Editorial

Political middle ground disappearing

Thursday, July 23, 2015

Noted political scientist and Brookings Institution fellow Thomas E. Mann once said that American politics are characterized by a decline in variety of competition and "a growing ideological polarization between the two major political parties." It has been interesting to note commentary by modern talking heads on this topic, which any average voter or consumer with a modicum of common sense could notice themselves - the American public is becoming increasingly and more passionately divided on seemingly every major issue.

In every arena touched by politics - social, fiscal, and foreign policy - voices have grown louder and more condemning, while gaps between two polar opposite views grow ever larger. Each side accuses the other of bigotry, hatred and narrow-mindedness, while heels are dug ever deeper into the fertile ground of our public consciousness through social media and the 24-hour news cycle.

It is rare that we are given the opportunity to view a cross-section of small communities like our own when it comes to larger national and even statewide issues - each person tends to run within a circle of like-minded individuals. This is why the CN has, over the last few months, been focusing its web-based polls on political issues which we know to be particularly controversial. While our polls are in no way scientific, they do give an insight into at least the part of our community which frequents a news site.

A few local/regional issues have been thrown into the mix with "bigger" news issues, and the results have shown us that the polarization of the country does not appear to be just a conception thrown at us by the media.

Readers of the Blytheville Courier have demonstrated widely varying views on a number of issues:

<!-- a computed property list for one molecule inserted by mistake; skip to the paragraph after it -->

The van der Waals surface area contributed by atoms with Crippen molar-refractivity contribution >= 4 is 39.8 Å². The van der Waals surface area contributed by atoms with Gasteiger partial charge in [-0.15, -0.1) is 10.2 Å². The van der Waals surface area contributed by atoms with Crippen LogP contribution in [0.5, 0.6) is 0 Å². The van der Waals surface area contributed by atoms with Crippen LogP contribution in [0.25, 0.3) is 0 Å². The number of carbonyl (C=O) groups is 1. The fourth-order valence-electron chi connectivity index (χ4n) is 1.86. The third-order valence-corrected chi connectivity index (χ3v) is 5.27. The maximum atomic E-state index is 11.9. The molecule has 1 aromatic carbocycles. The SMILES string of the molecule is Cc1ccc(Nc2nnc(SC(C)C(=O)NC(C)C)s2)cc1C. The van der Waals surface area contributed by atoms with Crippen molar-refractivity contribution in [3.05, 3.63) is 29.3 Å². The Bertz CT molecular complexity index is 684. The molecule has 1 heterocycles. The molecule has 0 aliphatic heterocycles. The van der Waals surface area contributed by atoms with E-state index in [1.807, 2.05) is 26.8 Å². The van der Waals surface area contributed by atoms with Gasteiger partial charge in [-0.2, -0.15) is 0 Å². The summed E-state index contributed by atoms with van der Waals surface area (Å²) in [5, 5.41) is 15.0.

When asked about their views regarding the recent Supreme Court ruling in favor of same-sex marriage, CN readers were split between the views that this was a positive move, and being absolutely against it, with a smattering of votes which said that they didn't feel the government should be regulating marriage at all.

Another issue which received nearly the same number of votes on both opposite sides was that of weapon open carry. Just as many cast a vote in favor of openly armed citizens as voted that the last thing our society needs is more guns.

The most polarizing of recent polls was one regarding the existence of racism in the modern south. A near even split of voters chose that they had experienced racism first hand, and that racism was an issue that shouldn't even be discussed any longer.

On a local level, polarized views regarding Mayor James Sanders's recent proposition of a new sales tax to support the city have also surfaced. As of Wednesday afternoon, 35 percent of voters were strongly in favor of the tax, while 47 percent were strongly against it. Only time will tell whether or not Sanders will be able to gather up the support he needs to get this issue passed on any ballot, be it special election or November 2016's general.

Which side will prevail in these controversy-fraught issues is anyone's guess, but the sure bet is that each side will continue to shout loudly about progress or the safety of the American lifestyle being held back by their opposition. We're led to wonder, however, what actual percentage of the American public is represented by these polarized views? Is it not possible that those who hold more moderate views are the ones who tend to keep silent? Or that those who do not frequent newspapers or news stations simply care less about current issues which don't seem to affect their lives directly? Regardless of the answer to these questions, it is the ability of this nation to maintain its "melting pot" identity, its ability to offer each person and their views a comfortable place to breathe and grow, which has long been its strength and should be again.

sspears@blythevillecourier.com